Although the militia list stated that John was nineteen, the information from his baptismal record suggests that he was closer to sixteen years of age. It was likely not an issue that he was younger than his proposed age. Also found on this same page of militia lists was a Robert Smart, who may have been a brother of John Smart.

      Source Note: John Smart (11 May 1764), Hazelbury Bryan, Sturminster District, “Dorset, England, Militia Lists, 1757-1860,” digital images, original at Dorset History Centre, L/A 1/2/1, www.ancestry.co.uk.

Narrative Family History

Narrative family histories are very different than research reports or proof summaries; these are reports that contextualize the lives in the family group. Along with original sources, these types of records bring in information from secondary sources and scholarly articles to help bring genealogical events to life. There is a specific style of narrative family history that can be written, called a compiled lineage.

Compiled lineages normally report on each generation searched, which includes every individual in that family group, similar to the pedigree form used by Burke’s Peerage. Compiled lineages have a specific way of formatting that should be followed. A compiled lineage can be formatted as ascending or descending, depending on how the research flows. It is then started with the father of that family group, followed by the mother, and then the children. Here is a basic outline for the first generation:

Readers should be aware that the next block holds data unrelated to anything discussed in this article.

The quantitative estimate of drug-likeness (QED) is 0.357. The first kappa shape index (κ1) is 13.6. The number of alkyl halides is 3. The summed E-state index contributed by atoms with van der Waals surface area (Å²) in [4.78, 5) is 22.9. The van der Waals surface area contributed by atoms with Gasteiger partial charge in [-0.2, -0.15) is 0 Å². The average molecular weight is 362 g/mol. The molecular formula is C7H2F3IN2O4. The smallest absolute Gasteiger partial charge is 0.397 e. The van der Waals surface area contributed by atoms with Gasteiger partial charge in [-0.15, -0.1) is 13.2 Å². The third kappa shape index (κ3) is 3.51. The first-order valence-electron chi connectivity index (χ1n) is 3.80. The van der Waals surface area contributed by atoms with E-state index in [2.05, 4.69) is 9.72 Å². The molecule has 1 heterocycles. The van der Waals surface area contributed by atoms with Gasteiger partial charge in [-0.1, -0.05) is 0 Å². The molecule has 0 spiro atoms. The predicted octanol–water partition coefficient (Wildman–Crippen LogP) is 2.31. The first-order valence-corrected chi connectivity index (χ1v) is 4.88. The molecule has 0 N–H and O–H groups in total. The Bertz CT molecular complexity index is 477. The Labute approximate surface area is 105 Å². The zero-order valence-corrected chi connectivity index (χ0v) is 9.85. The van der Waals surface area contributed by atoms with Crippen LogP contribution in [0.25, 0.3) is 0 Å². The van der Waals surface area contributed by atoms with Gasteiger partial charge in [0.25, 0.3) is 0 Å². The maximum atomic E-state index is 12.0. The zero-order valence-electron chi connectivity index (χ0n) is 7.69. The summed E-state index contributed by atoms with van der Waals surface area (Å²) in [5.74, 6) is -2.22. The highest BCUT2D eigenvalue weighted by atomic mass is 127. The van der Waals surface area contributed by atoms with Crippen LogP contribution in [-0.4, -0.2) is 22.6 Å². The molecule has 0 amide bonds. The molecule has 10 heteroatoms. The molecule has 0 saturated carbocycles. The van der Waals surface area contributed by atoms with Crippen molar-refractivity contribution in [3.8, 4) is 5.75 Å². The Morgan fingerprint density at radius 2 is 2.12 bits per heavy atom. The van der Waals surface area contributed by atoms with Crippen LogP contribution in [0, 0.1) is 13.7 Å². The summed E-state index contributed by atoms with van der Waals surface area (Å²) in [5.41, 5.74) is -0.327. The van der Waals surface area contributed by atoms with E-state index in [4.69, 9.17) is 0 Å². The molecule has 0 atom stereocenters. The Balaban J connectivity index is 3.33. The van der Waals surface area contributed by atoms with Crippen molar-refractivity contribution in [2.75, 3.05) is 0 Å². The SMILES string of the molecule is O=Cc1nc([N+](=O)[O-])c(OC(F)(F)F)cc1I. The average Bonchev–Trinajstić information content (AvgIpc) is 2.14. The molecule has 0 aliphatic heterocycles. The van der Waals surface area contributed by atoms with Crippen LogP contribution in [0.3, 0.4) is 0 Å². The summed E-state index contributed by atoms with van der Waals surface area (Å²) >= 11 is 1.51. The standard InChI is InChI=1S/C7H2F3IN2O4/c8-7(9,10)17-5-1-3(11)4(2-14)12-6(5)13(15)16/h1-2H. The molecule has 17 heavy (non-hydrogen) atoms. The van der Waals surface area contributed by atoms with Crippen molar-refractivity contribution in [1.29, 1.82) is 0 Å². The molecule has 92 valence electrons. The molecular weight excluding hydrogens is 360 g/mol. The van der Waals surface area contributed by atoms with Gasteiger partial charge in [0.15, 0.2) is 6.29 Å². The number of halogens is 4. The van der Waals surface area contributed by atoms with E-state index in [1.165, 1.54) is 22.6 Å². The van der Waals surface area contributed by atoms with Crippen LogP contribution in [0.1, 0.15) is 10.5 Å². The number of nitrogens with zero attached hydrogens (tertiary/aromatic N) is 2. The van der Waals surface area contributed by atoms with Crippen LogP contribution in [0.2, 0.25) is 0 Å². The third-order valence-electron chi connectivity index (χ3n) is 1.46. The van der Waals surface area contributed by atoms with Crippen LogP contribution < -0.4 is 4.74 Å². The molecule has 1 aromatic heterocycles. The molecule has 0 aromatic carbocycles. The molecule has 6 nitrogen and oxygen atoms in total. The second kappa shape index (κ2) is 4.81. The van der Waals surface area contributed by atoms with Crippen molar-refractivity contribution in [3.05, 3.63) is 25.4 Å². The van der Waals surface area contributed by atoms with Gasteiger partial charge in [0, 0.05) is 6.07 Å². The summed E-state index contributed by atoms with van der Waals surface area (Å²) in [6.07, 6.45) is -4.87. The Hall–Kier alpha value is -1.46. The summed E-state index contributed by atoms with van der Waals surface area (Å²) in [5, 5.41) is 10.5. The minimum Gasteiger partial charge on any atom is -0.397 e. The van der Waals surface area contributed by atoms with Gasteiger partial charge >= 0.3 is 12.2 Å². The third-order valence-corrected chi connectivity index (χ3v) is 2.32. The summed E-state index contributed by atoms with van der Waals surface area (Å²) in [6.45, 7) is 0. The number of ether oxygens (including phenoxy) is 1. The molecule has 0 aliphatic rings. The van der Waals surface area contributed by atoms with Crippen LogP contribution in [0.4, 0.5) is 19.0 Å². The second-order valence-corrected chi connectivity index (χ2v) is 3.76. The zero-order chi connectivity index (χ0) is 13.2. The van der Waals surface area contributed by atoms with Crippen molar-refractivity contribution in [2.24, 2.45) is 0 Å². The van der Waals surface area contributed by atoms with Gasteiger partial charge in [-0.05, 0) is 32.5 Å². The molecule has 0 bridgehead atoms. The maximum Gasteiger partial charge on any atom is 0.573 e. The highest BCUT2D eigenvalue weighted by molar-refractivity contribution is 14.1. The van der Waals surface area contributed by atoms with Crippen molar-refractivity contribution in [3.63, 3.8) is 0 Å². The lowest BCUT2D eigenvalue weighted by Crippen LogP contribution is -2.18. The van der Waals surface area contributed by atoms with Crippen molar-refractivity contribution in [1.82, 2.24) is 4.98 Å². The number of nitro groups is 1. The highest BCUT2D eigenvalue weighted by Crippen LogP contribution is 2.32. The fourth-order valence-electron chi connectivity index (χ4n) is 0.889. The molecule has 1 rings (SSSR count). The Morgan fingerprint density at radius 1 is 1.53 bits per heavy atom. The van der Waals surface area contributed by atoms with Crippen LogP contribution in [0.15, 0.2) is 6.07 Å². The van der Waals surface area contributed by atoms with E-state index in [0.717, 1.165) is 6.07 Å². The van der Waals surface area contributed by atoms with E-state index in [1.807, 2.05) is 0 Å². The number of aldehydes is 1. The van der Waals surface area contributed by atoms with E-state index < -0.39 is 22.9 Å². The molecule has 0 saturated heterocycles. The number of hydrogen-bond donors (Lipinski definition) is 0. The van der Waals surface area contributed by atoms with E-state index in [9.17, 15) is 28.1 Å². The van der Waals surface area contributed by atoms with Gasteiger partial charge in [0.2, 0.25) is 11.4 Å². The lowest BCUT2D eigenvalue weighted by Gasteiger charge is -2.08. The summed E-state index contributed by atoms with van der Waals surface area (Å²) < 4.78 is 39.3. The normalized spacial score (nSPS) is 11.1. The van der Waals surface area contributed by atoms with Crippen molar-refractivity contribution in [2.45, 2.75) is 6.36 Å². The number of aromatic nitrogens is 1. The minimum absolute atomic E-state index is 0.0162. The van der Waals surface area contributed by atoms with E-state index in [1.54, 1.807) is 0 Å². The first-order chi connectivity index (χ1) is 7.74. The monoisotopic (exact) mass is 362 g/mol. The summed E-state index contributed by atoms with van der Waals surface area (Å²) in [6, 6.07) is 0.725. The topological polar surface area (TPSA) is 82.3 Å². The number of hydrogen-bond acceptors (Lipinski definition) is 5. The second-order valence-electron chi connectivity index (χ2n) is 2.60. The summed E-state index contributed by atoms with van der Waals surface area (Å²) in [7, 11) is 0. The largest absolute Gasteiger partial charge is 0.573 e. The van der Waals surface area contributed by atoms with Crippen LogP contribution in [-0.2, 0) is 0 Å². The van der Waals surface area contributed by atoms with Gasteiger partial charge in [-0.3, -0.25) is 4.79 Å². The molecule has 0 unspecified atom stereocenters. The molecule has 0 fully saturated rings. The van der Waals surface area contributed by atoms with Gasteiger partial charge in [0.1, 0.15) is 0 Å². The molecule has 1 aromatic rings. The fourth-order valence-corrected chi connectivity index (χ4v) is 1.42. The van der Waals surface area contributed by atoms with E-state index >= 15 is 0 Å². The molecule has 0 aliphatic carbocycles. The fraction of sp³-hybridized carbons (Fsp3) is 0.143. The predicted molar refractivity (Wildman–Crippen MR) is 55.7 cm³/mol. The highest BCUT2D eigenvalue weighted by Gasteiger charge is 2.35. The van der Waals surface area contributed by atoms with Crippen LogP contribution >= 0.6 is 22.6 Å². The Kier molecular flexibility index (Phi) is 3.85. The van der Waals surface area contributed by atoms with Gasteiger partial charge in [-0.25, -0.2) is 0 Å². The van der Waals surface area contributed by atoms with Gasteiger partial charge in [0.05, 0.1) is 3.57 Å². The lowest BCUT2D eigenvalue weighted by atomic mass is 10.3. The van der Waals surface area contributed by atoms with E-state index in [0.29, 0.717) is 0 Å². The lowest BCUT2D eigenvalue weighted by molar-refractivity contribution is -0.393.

First Generation

  1. Ancestor CONDICK, son of Grandfather Condick and Grandmother Yarlett, was born...
  2. Wife BROOME, daughter of...
              i.  Child CONDICK was born...
              ii. Child CONDICK was born...
              iii. Child CONDICK was born...

As you can see, a compiled lineage has a specific numbering system, starting with numbers for the parents and roman numerals for the children. This numbering is continued after the last number for the parents, (ex. 3) and the next generation of children pick up the next roman numeral (ex. iv).

Many genealogical programs, such as Roots Magic, have a function that can create the basic format of a compiled lineage, (including the numbering system and source notes) but they normally need some editing before they can be presented.

The types of sources that can be used to supplement the vital information from a genealogy can vary, depending on the event that you describe. For example, if a child was born during WWII, there will be many secondary and scholarly sources that will outline what life was like for children during the war. Use many different secondary sources and scholarly articles to place your family in their historical context.

By writing genealogical reports, you will be able to get more out of your research. Your research will be elevated, as well as your writing skill, and you will be closer to becoming a more successful genealogist.

Further Resources

Ancestry, The BCG Genealogical Standards Manual. Washington DC: Ancestry Publishing, 2000.


Written by Abbie Black 2013

© Society of Genealogists 2017